The bio-inspired hydrogels could also be used in drug delivery system, such as protein carriers, anti-inflammatory drug carriers, in the pharmaceutical industry [79]. Rana et al. designed a magnetic natural hydrogel based on alginate, gelatin, and iron oxide magnetic nanoparticles as an efficient drug delivery system, the drug doxorubicin hydrochloride (DOX) was loaded, the anticancer activity against Hela cells could be regulated by the release of DOX from hydrogels [80]. Maling et al. provided a proof-of-concept of detoxification using a 3D-printed biomimetic nanocomposite construct in the hydrogel. A bio-inspired 3D detoxification device by installing polydiacetylene (PDA) nanoparticles in a 3D matrix was fabricated using dynamic optical projection stereolithography (DOPsL) technology; the nanoparticles could attract, capture and sense toxins, while the 3D matrix with a modified liver lobule microstructure allows toxins to be trapped efficiently [36]. The bio-inspired hydrogels via multi-materials 3D bioprinting can easy regulate the loading and release profiles of drugs, which show potentials as biomedicines.

5. Future outlook

The design paradigms shift from 2D to 3D has revolutionized the way of bio-inspired hydrogels for materials components, engineered constructs, in vitro disease modeling, medical wearable devices, and precision medicine. 3D bioprinting technology realizes to fabricate the delicate bio-inspired hydrogels with excellent properties and necessary signals to promote healing, tissue regeneration, therapeutics delivery, and health monitor in real-time. However, there are still some issues that need to be addressed in the near future ( Figure 4 ). As the researchers begin to scale-up the production of bio-inspired hydrogels, new parameters during the fabrication need be met, such as the bioprinting speeds and resolutions, such parameters need to be simultaneously be increased to create constructs of clinic size. In the near future, it will be essential to develop microscale organ-on-a-chip, such as liver- and heart-on-a-chip, tumor-on-a-chip, etc., that integrate bio-inspired microenvironments with fluid flow inside hydrogels, also other dynamic physiological processes were well regulated by controlling the 3D bioprinting process. For example, the bio-inspired 3D culture in hydrogels could be employed to produce an in vitro model of Alzheimer’s disease, providing a useful tool for the development of new therapeutics [81]. Future fabrication of bio-inspired hydrogels would be involved with multi-material 3D bioprinting, which provides the ability to deliver growth factors, control cell adhesion, as well as the degradation rate in different regions of the printed constructs. In addition, 3D bioprinting technology needs to overcome vascularization challenge, which is considered a crucial factor in the synthesis of engineered constructs in tissue engineering.

Figure 4.

The future outlook of 3D bioprinting for fabrication of bio-inspired tissues for tissue engineering applications [82].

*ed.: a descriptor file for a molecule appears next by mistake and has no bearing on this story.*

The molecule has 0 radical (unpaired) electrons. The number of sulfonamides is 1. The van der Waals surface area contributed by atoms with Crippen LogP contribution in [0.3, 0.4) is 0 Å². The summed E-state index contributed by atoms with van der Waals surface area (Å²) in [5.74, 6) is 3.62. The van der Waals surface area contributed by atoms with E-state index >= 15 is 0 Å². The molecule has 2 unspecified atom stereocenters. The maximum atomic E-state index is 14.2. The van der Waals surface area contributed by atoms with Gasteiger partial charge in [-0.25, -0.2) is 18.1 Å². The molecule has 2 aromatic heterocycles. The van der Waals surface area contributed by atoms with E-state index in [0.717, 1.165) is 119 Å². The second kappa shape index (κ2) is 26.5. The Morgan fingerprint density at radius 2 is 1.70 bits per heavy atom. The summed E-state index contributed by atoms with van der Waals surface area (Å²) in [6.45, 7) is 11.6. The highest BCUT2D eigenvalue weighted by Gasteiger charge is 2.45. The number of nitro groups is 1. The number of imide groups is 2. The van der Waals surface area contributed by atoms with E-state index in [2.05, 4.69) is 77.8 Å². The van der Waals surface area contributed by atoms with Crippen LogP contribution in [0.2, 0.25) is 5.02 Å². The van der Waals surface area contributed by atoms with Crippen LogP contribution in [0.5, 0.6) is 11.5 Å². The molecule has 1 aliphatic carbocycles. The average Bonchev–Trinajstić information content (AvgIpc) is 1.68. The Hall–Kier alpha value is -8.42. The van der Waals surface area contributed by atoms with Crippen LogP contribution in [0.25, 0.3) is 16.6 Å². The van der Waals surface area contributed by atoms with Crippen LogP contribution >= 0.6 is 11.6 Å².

6. Conclusions

The 3D bioprinting has changed the way bio-inspired hydrogels fabricated, and expanded the applications of bio-inspired hydrogels, including tissue regeneration, wound dressing, wearable devices, and pharmaceutical applications, and so on. In this chapter, the available 3D bioprinting techniques were described, the advantages and disadvantages of each printing technology were outlined. Then, the natural and synthetic polymers used for the fabrication of bio-inspired hydrogels via 3D bioprinting were introduced. The applications of bio-inspired hydrogels were focused. At last, the future outlook of bio-inspired hydrogels for tissue engineering were summarized. The bio-inspired hydrogels produced from 3D bioprinting still lacking sufficient clinical evidence, as more clinical trials evaluating bio-inspired hydrogels are still required.

Acknowledgments

This research was funded by the National Natural Science Foundation of China No. 31700840.

Conflict of interest

The authors declare no conflict of interest.

Abbreviations

ADSCsadipose derived stem cells
CAD
CAMcomputer-aided manufacturing
CHOChinese hamster ovary
DLPdigital light process
DOPsLdynamic optical projection stereolithography
DOXdoxorubicin hydrochloride
ECMextracellular matrix
FSWCNTfunctionalized single-wall carbon nanotube
GelMAgelatin methacrylamide
HAhyaluronic acid
HA-SHthiol hyaluronic acid
hMSCshuman mesenchymal stem cells
LAPlithium phenyl-2,4,6-trimethylbenzoylphosphinate
MMPmatrix metalloproteinase
MRImagnetic resonance imaging
NBN-(2-aminoethyl)-4-(4-(hydroxymethyl)-2-methoxy-5-nitrosophenoxy) butanamide
NPCneural precursor cells
PApolyacrylamide
PAAmpolyacrylamide
PAGphoto acid generator
PBAphenyl boric acid
PDApolydiacetylene
PEGpolyethylene glycol
PEGDApolyethylene glycol diacrylate
PEOpolyethylene oxide
PLApolylactic acid
PNIPAAmpoly (N-isopropylacrylamide)
PVApolyvinyl alcohol
RGDarginine-glycine-aspartic-acid
SLAstereolithography
TA-PEGDAtetraniline polyethylene glycol diacrylate

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Lei Nie, Can Wang, Yaling Deng and Amin Shavandi (December 16th 2020). Bio-Inspired Hydrogels via 3D Bioprinting [Online First], IntechOpen, DOI: 10.5772/intechopen.94985. Available from: